However, since lying is bad, I will just tell you up front that marketing automation is hard, at least in the beginning. The first time I used a serious marketing automation tool I was not a happy camper. I was working at a consumer electronics firm so I had to integrate events, direct mailers, digital tactics, and regional account managers into the process.

I was factoring in how long it took for the postal service to deliver items, the number of days I should wait to ensure post-event follow up didn’t look like stalking, all kinds of things. What if they didn’t respond to the offer on the mailer? I had to drop an email into the mix and have it ‘sent’ from the local sales rep so I had to create different content for each of the six major geographies I supported. What if the ordered online? I had to set up business logic to switch them from the baseline email thread to one for online purchasers and change the display ads they saw.

Things got more complicated later but, oddly, it got easier later on when I started to break the audience down into more, but smaller, chunks based on the products purchased, quantities, etc. This let me tailor my interactions with them even more, such as rewarding volume purchasers and encouraging buyers at a lower price point to spend more with discounts. The reason it got easier is that I understood my customer segments better so the conversions were going up.

Part of this was due to looking at the data. Part of it was looking at the data from other parts of the company. Specifically, I spent a lot of time with the lovely gentleman who determined what items to bundle together (based on purchasing patterns, cost of goods sold, etc.) and began to segment in a similar manner, though on a smaller scale since he had micro-segments with just a few very important buyers in them that I left mainly to the account reps.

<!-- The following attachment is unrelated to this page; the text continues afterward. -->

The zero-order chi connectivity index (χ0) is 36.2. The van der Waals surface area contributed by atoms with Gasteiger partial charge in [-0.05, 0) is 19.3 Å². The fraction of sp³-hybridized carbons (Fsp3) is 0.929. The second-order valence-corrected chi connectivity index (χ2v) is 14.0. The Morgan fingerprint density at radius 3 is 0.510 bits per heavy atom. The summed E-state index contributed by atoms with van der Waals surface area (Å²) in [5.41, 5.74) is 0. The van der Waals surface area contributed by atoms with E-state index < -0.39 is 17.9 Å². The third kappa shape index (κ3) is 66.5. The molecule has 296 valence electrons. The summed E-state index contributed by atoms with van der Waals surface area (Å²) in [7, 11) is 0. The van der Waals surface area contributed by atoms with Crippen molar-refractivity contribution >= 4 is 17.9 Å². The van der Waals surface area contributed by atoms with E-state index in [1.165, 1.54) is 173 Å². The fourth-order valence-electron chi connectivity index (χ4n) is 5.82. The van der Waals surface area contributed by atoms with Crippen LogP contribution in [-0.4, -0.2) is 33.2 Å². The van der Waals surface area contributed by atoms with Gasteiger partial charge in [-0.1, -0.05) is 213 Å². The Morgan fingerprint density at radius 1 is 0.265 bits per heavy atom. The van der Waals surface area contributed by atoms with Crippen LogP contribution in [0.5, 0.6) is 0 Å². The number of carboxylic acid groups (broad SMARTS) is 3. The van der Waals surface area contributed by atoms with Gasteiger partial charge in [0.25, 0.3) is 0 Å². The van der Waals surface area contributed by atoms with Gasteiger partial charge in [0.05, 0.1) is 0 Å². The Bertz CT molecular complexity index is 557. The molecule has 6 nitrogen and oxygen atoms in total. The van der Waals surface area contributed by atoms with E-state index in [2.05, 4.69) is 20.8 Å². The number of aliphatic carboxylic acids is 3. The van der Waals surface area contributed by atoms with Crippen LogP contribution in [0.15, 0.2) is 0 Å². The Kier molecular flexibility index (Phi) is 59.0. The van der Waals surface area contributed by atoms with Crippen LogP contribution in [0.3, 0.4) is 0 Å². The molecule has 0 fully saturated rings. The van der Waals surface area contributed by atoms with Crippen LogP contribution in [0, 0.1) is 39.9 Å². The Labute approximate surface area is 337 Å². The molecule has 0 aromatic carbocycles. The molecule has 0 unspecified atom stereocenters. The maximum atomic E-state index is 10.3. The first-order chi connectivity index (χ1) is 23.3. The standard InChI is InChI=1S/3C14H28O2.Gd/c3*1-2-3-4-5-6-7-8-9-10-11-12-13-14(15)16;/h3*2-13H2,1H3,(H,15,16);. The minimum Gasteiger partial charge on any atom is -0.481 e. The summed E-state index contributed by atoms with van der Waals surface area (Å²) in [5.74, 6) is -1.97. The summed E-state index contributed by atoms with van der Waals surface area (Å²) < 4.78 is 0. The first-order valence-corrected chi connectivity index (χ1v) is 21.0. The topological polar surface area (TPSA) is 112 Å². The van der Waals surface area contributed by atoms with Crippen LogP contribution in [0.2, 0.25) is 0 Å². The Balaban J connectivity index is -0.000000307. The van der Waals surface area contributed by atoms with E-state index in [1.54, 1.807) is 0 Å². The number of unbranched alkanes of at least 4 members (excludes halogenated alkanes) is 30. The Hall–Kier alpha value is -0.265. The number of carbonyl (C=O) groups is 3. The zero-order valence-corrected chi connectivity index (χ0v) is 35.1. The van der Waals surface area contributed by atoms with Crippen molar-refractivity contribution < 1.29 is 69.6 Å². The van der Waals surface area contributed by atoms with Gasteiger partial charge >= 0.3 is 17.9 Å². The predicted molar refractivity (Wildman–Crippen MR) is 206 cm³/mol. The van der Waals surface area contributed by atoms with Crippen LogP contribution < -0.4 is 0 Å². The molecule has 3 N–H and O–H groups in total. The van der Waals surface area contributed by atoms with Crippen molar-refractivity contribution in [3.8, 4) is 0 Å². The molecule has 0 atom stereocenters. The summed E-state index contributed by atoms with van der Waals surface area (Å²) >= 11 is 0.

I didn’t need to market a great deal to all the same segments but just making that decision strategically, based on who purchased what and what the cost per lead and cost per sale were, was incredibly liberating. I focused on segments where I could really make a difference and tailored campaigns to the unique issues of the different segment types (i.e., there was one segment that was influenced a great deal by results of voting at a certain trade show so, while I couldn’t afford to blanket cover the show, I could promote how well we always did in voting at the show in all my media for that segment).

It was painful to do all that thinking up front but it was so worth it when all my little emails, ads, and offers went out to people like a falling stack of dominoes without me doing anything. If they did action X, follow up interaction Y was initiated all by itself. If they failed to do action X within a certain number of days, alternative 1 was initiated by itself. I will expose my utter nerdness to tell you that it was super exciting for me.

While reading my little story, though, you’ve probably been able to figure out some of the reasons not to do automation. Specifically, for some organizations, the cost of software, training, associated support services (like analytics) and the long timeline required to implement the process is too steep to warrant the investment.

In other cases, organizations who do invest in marketing automation never get full return on investment, let alone a boost in revenue, because they don’t take full advantage of the capabilities and wonder what why the cost is so high for something that other tools do faster and more cheaply. Having seen this happen personally, the level of frustration is so high that many people are tuned off the entire genre of marketing automation, from IT that complains about the unnecessary complexity to sales that says they are not getting what they need from marketing yet marketing gets a bigger budget.

For most organizations of a certain size – or those who want to get to that size – marketing automation is not an option. It is a necessity. In fact, many marketing transformations, especially those with a desire to be more digital or buyer centric in their marketing, are built around a shift to marketing automation.

As you move towards building campaigns that take advantage of marketing automation, investigate expert sources who can connect all the dots for you to make sure you take into account all the issues you need to face to make the most of your investment.

Comments welcome, especially if you have some examples of how your team dealt with implementing marketing automation.

18 thoughts on “Going With the Flow”